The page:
The Lemonheads, The Loose Salute
James Lachno 19/09/2009
Perhaps the best word to describe The Lemonheads' career is overshadowed. Despite perfecting a distinctly alluring form of grunge-lite in the wake of Nirvana's Nevermind explosion in the early 1990s, they retained only fleeting mainstream success, and even then largely due to an average cover of Simon and Garfunkel's Mrs Robinson which has long since been disavowed. Similarly, whilst more revered indie-alternative bands such as The Pixies and Pearl Jam have sparked widespread interest (not to mention overblown remasters and box-sets) with their noughties reunions, the return of the Lemonheads since 2006 has come with more of a whimper than a bang, with two moderately received studio albums and a series of smallish tours.
Perhaps this relative indifference stems from the fact that the Lemonheads were never really a band. Since their major label debut in 1990 the name has essentially been a vehicle for the singer-songwriter abilities of mercurial front man Evan Dando, whose model good looks and unashamed hedonism made him far more popular with the gossip magazines than the Lemonheads' music ever was with the general public. Therefore, the Lemonheads as a musical entity were not only overshadowed by their peers, but also by their leader.
However, even back in the 1990s Dando seemed to attract attention more due to his frank and naive responses to basic questions than any kind of calculated publicity campaign. Indeed, based on this evening's performance, it would appear misguided to hold Dando personally liable for his pre-eminence in the context of his group. Despite a democratically laid out stage which clearly emphasises the importance of his bassist and drummer; despite the paucity of crowd interaction into which Dando immerses himself, and despite the fact that he spends most of the performance rocking characteristically back and forth whilst looking shyly into the microphone, one thing remains clear: Dando is an understated star. At various points in the gig, you find your eyes quite unintentionally drawn to the lead man, who exudes a beguiling mix of broad-shouldered calmness and introspective vulnerability; like Kurt Cobain without the rage.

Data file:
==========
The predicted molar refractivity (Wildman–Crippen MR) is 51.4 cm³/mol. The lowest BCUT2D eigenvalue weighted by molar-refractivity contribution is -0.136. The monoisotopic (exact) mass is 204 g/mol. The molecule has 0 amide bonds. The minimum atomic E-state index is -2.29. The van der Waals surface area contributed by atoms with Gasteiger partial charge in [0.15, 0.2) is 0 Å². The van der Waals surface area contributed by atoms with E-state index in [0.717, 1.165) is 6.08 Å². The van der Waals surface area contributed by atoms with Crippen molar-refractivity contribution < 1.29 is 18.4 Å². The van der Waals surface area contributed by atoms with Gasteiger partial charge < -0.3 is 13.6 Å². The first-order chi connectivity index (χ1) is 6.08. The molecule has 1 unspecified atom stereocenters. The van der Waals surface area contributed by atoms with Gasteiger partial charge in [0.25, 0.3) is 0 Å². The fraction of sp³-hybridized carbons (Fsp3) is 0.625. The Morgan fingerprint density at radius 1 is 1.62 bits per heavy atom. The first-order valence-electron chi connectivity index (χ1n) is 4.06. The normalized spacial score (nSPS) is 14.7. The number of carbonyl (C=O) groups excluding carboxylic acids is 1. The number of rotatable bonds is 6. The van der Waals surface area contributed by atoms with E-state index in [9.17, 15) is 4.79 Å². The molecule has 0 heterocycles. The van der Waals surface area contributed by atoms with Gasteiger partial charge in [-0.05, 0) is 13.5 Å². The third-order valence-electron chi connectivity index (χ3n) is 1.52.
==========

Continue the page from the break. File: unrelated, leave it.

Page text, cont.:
All this lends further charm to the bittersweet melodies of the Lemonheads' tunes. Tonight they wisely stick to material from their best known (and most accomplished) records, playing the majority of tracks found on both It's a Shame About Ray and Come on Feel the Lemonheads, sprinkled with a few from their latter efforts. The response from the eclectic, excitable crowd, ranging in age from around 15-50, shows that this was a smart move. Familiar and energetic renditions of Confetti, Alison's starting to Happen and Great Big No sound great, and are greeted with delight.
Surely the biggest treat, however, is when Dando does - albeit with an air of shy reluctance - take centre stage, barely stopping to catch his breath whilst ripping through over half a dozen short, sweet acoustic tracks. Whereas the cheerful bombast of the full band was pulsatingly fun, Dando's deep, almost countrified voice could get slightly lost in the mix, and the deluge of simple power pop lacked some variety. In contrast, on stripped down versions of Favourite T, and particular highlight, Frank Mills, Dando's voice soars, his honeyed delivery more than making up for the few high notes he cautiously avoids, leaving the crowd only to lament that his best track, Drug Buddy, which here lacks some of the stoned authenticity it had in 1992, had not been given the same acoustic treatment.
Despite this, the return of the full band for a rabble-rousing finish including an audience-augmented thrash through Rudderless provides a satisfying climax. Whilst some bay for an encore, there is no grandstanding, no smashing of guitars. A humble Dando merely quietly thanks the crowd and leaves. The Lemonheads' frontman, and by proxy their music, may have been hard to like for the more credible alternative aficionados of the 1990s. However, on this occasion - without ever reaching stratospheric highs - both are very hard to dislike: almost perfectly understated. With Dando the musician taking the lead, Lemonheads the band are all the better for it, proving perhaps the Lemonheads could have been something special.